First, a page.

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Is Santa really Odin? Where did Christmas come from? Happy Holidays.

Most of the western world celebrates Christmas, but what does it truly represent nowadays? Very few of the younger generations go to church willingly around the festive period, but they still enter into the spirit of Christmas, buying gifts, having feasts and meeting with family and friends. Why?

Maybe it is just that ‘spirit of Christmas.’ But what is the spirit? A tradition? A need? A feeling?

Many have wonderful memories of Christmas; of rare moments when family come together, everyone has time off, the young children are excited about the magic of Santa coming down the chimney bringing gifts, and the adults look forward to sharing a bountiful feast. But the birth of Christ is not the focus any longer.

Was Christ actually born on the 25th of December? Modern scholars don’t believe this was the case. Some believe he was actually born around the time of the Autumn Equinox, August 21st.

Astronomically, the star of Bethlehem, which the three kings followed to find the place where Christ was born, is now believed to be connected to the star ‘Sirius’ or even ‘Sirius B minor’ which is only visible every 2000 years. It is visible now and is linked to the

‘dawning of the age of Aquarius.’

The last time it was visible was the birth of Christ, which coincided with the beginning of the age of Pisces. Both the Piscean and Aquarian age are scientific astrological observations, called the ‘Procession of the Equinox.’ This is an observation of the sun as it passes through each of the twelve zodiac signs, a movement that takes over 2000 years for each sign.

Is the mention of the three kings following the star more of a symbolic connection? We are slowly finding out that these biblical stories are more symbolic than factual and are there to bring us closer to a bigger mystery, so we can have a more personal, or even ‘Gnostic’ connection with the mystery.

The story of Christ has probably been one of the greatest stories known to man, because it has a more personal connection or interpretation at its core, like the story of King Arthur.

As I have mentioned, it is possible that the Star of Bethlehem is related to the presence of ‘Sirius B minor,’ signifying to the astrologers of old that a major shift of consciousness was about to happen, with Jesus as the head of that movement 2000 years ago. The Magi have often been connected to the three kings and the astrologers of that time. They have also been known as ‘the seekers’ or ‘hunters of truth and knowledge,’ which could be directly connected to the giant starry huntsman ‘Orion,’ the three stars on Orion’s belt are pointing directly to Sirius or even travelling there. This could give us a timeless connection to the search for truth and knowledge. As we follow Sirius as a guiding light through the heavens, Sirius B minor gives us a glimpse of those hidden secrets we are searching for. A good reason to celebrate this seasonal time. But why not follow that star throughout the year?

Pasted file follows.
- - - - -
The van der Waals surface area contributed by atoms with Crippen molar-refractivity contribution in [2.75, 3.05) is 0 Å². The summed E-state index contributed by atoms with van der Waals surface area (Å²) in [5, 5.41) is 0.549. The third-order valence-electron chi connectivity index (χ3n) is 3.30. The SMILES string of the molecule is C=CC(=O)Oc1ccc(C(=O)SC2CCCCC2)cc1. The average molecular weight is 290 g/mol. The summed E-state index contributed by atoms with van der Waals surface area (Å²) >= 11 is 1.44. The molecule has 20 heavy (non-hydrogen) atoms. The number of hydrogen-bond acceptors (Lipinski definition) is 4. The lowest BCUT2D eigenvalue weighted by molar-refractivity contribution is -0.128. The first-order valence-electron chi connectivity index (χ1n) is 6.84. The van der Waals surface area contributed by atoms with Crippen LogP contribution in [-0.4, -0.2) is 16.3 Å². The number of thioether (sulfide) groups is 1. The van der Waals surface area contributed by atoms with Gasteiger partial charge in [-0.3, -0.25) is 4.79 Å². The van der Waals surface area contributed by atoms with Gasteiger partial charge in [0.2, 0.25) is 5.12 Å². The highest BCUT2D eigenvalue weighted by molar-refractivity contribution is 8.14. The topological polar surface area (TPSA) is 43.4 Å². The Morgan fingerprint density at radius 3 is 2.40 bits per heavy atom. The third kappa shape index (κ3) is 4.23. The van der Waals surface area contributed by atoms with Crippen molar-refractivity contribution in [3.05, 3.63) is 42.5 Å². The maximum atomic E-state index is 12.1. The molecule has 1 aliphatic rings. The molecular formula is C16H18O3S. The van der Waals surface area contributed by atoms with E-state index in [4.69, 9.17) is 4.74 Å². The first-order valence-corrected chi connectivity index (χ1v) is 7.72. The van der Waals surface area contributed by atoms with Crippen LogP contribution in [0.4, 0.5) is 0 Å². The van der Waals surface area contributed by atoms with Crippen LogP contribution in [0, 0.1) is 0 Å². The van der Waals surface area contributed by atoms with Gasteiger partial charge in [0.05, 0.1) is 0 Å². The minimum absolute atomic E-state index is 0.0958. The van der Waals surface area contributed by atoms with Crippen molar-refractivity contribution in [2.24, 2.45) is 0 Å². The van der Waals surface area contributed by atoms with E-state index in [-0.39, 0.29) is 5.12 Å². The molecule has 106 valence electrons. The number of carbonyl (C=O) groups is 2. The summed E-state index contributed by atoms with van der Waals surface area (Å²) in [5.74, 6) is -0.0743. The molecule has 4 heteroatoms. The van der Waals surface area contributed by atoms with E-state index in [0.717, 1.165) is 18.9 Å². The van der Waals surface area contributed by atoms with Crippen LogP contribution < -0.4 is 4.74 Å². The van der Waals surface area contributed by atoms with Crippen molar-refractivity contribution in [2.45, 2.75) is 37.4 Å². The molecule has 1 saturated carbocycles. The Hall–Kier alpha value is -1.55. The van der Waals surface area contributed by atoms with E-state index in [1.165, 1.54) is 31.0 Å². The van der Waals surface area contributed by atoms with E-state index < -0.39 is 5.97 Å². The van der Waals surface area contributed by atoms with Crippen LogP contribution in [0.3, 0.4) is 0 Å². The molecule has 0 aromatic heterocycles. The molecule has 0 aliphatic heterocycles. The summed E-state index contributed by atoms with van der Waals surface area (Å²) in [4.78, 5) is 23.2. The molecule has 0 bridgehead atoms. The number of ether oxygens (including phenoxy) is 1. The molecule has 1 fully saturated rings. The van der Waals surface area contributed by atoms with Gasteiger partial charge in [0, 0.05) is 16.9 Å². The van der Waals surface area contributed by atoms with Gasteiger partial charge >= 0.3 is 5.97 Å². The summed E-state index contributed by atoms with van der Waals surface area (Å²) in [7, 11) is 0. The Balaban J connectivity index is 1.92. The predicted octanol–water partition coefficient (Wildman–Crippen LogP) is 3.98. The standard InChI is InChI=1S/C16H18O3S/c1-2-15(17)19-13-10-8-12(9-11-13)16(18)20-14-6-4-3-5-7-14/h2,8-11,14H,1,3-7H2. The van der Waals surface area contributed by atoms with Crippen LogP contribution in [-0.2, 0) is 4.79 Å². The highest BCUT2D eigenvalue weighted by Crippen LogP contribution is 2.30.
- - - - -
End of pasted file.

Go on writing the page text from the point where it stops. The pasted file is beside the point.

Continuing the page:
Another Christmas connection to the past is ‘The Winter Solstice’, which is celebrated on December the 21st. Christ is a ‘solar deity’ and is linked to the Winter Solstice. Like other solar deities, such as the Egyptian Horus, whom has a similar mythos; Celtic Lugh, the bringer of light, and many of the Nordic gods, Freya, Sol and others, Christ was born on the Winter Solstice. This is connected directly to the nature of Winter Solstice. After tirelessly shining in the heavens throughout the year, the sun reaches the end of its yearly cycle, seemingly standing still for three days, after which the sun resurrects and births a new light onto the earth once again as it moves back towards the North. This is the true connection between Winter Solstice and the birth of Christ.

Winter Solstice is even more relevant to cultures of the far north, such as Lapland and Sámi which are hugely affected by large amounts of snow in the winter. My favourite story of the Nordic cultures is that the strongest warrior-hunter embodies Odin and goes out into the wilds of midwinter to track down and hunt a wild stag for the Winter Solstice feast. To survive the freezing cold conditions, the hunter would skin the stag, turn the skin inside out and wear it as he brings back the kill to the feast. This is said to be where the red and white associated to Father Christmas came from, which links directly back to All father Odin and again the giant starry huntsman ‘Orion.’

I also loved learning the origins of the story of the flying reindeer. The Nordic shamans would use the fly agaric mushrooms to enter a shamanic trance state, but to prevent the poisons affecting them, they fed the mushrooms to their beloved reindeer, who appeared to have a much higher threshold for the toxins. Once fully digested, the shaman would then drink the reindeer’s urine or the yellow snow as a hallucinogenic substance and enter a trance-like state, where they would fly through different realities, hence the name fly agaric, maybe?

All of these great stories tell us the importance of this season.

I personally enjoy all of it: Winter Solstice, the birth of Christ, Yule, the family gatherings and the presents. I used to let the details get to me, but now I embrace the spirit and celebrate the diversity of the seasonal stories in different cultures. I celebrate the wonderful year that has gone and look forward to an exciting new year ahead. Happy Christmas everyone.

Why not tell us how you enjoy your season and your observations of this time of year?

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